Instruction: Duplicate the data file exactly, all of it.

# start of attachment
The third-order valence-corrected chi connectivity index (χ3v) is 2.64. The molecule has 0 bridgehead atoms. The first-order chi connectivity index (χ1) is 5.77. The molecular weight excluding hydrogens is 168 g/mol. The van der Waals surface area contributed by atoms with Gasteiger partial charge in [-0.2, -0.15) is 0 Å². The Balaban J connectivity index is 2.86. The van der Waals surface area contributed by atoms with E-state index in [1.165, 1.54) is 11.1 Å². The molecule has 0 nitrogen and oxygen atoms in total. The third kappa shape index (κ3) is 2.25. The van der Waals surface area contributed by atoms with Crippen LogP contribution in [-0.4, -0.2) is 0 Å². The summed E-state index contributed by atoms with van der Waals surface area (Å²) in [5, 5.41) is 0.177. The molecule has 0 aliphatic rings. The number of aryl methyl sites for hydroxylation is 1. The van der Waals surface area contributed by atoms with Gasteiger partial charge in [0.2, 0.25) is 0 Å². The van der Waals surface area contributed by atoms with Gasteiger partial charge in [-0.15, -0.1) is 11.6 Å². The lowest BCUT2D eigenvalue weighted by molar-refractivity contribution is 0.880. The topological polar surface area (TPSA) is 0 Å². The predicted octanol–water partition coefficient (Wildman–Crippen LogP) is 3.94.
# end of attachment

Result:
The third-order valence-corrected chi connectivity index (χ3v) is 2.64. The molecule has 0 bridgehead atoms. The first-order chi connectivity index (χ1) is 5.77. The molecular weight excluding hydrogens is 168 g/mol. The van der Waals surface area contributed by atoms with Gasteiger partial charge in [-0.2, -0.15) is 0 Å². The Balaban J connectivity index is 2.86. The van der Waals surface area contributed by atoms with E-state index in [1.165, 1.54) is 11.1 Å². The molecule has 0 nitrogen and oxygen atoms in total. The third kappa shape index (κ3) is 2.25. The van der Waals surface area contributed by atoms with Crippen LogP contribution in [-0.4, -0.2) is 0 Å². The summed E-state index contributed by atoms with van der Waals surface area (Å²) in [5, 5.41) is 0.177. The molecule has 0 aliphatic rings. The number of aryl methyl sites for hydroxylation is 1. The van der Waals surface area contributed by atoms with Gasteiger partial charge in [0.2, 0.25) is 0 Å². The van der Waals surface area contributed by atoms with Gasteiger partial charge in [-0.15, -0.1) is 11.6 Å². The lowest BCUT2D eigenvalue weighted by molar-refractivity contribution is 0.880. The topological polar surface area (TPSA) is 0 Å². The predicted octanol–water partition coefficient (Wildman–Crippen LogP) is 3.94.